Enforcing the noise ordinance would typically take three officers -- one to hold the decibel meter, another to control the throttle on the snowmobile, and another to direct traffic around the commotion or pitch in as needed. That means pretty much the entire on-duty police force spending that much time and effort to check one snowmobile. It simply isn't practical.
Keeping the customers happy
The city council was willing to pass the ineffective noise ordinance in 1997, but when residents called for a serious noise reduction strategy, the council balked.
The uprising began innocently enough in 1999, when an English teacher, Sherrie Williams, assigned a class of high school juniors to community service projects. Three of the students had to identify a community need and get the city council to address it. They stood on street corners and conducted a survey of people walking by. The main problem people identified was snowmobile noise, especially in the night.
So the students drafted a curfew ordinance. No snowmobiles on the streets from 11 at night to 5 in the morning.
"This was all about what you have to do to live in a community and take part and get along," Williams says, "and to show the kids they can have an impact on government."
But when the students took it to the city council, only two of the five council members were in favor. The other three had ties to snowmobile businesses -- along with Loomis being on the council, the mayor owns another snowmobile rental shop, and another councilman's wife then worked as head of sales and marketing for the biggest snowmobile shop in town. For years now, no matter who gets elected to city council, it seems a majority has ties to snowmobiling.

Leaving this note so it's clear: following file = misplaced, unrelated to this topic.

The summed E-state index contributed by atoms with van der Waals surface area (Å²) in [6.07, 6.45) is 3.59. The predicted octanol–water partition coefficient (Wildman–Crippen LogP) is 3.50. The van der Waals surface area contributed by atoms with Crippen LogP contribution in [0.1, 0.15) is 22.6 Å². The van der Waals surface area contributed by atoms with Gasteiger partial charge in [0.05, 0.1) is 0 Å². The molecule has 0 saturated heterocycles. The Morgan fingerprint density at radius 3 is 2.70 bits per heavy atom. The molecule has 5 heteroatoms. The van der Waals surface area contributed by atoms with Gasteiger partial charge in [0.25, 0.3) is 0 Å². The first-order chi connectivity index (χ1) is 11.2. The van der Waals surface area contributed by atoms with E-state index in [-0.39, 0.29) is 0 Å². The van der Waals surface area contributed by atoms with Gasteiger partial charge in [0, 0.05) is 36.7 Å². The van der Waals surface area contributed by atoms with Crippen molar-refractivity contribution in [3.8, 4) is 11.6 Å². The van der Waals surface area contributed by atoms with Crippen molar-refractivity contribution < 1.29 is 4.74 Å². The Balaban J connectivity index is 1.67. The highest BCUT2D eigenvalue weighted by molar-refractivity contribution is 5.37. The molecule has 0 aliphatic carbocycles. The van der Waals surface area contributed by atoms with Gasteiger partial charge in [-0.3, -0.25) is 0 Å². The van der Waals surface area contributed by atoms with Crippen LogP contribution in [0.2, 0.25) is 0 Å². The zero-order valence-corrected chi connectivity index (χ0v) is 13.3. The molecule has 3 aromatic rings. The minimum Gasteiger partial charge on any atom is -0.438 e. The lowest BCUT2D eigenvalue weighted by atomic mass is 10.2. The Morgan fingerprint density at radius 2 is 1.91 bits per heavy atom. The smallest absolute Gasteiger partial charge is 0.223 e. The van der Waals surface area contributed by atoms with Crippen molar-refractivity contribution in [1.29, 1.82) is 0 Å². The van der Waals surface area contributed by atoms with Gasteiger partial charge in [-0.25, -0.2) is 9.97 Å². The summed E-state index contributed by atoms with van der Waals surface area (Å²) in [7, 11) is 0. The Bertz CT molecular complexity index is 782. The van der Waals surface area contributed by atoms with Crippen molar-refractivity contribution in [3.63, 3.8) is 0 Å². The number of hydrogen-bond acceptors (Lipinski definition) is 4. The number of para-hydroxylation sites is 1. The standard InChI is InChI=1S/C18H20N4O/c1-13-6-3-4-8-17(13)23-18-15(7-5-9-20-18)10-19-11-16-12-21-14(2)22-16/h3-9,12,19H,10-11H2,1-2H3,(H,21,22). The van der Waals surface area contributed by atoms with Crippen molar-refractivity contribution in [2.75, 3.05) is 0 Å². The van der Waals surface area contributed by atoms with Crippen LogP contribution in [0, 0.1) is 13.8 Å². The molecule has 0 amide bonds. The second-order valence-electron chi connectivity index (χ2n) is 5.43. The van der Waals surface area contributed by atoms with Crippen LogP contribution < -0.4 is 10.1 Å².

Curfew opponents say it would erode freedom and discourage customers. They worry about snowmobilers who drink in the town's saloons until late, then drive to their motel rooms; with a curfew on snowmobiles, those customers would have to walk a couple of blocks. And a curfew would make it harder to access the trails and Yellowstone Park late at night (even the park gets traffic all night).
"West Yellowstone attracts mavericks -- guys who don't like too many rules and regulations," says Cal Dunbar, who's lived here since before snowmobiles, and is co-owner of one of the town's grocery stores. He lives on an alley where "snowmobiles come up and down all the time," and says, "I can't honestly say they bug me all that much. You can't have snow machines without a little noise."
"It's horrendous," counters June Clewell, who's lived in town 17 years and runs the Bookworm bookstore with her husband, Scott. They live in a condo on another busy corner, and she says she tries to sleep with a pillow over her head and radio earplugs playing all-night classical music or talk shows.
"They really don't quiet down until an hour after the bars close (which means 3 a.m.)," she says. "They get a snootful and then go out and run off into the trees."
Bruce Coan, a doctor who ran a practice in Billings for 30 years and then retired to West Yellowstone in 1999, also says he uses earplugs at night. He lives in the only neighborhood off by itself, where motels, cafes and snowmobile shops are not mixed in -- but even there, in the Madison Addition, he says, "many times" snowmobilers have ripped through his yard after midnight, taking the shortcut from forest trails into town. "They go wherever they please."
Previous proposals for a curfew had also stalled. But this time, the people who wanted it wouldn't give up so easily. Coan helped organize a petition drive to force it, tuned somewhat, to a townwide vote: with a few exceptions, no snowmobiles on the streets from 11:15 p.m. to 5:45 a.m.
"It was hard on my family," says Katie Burton, one of the students who identified the curfew as a community need. Her father works as a snowmobile mechanic. She says her parents supported her school project wholeheartedly but ended up voting against the curfew when it appeared on last November's ballot.
The curfew vote truly measured local sentiment since only about a dozen people on the federal Yellowstone Park payroll live in town. It revealed an almost perfect split: The curfew lost by six votes, 149 to 143. Yet the victors still wouldn't give an inch.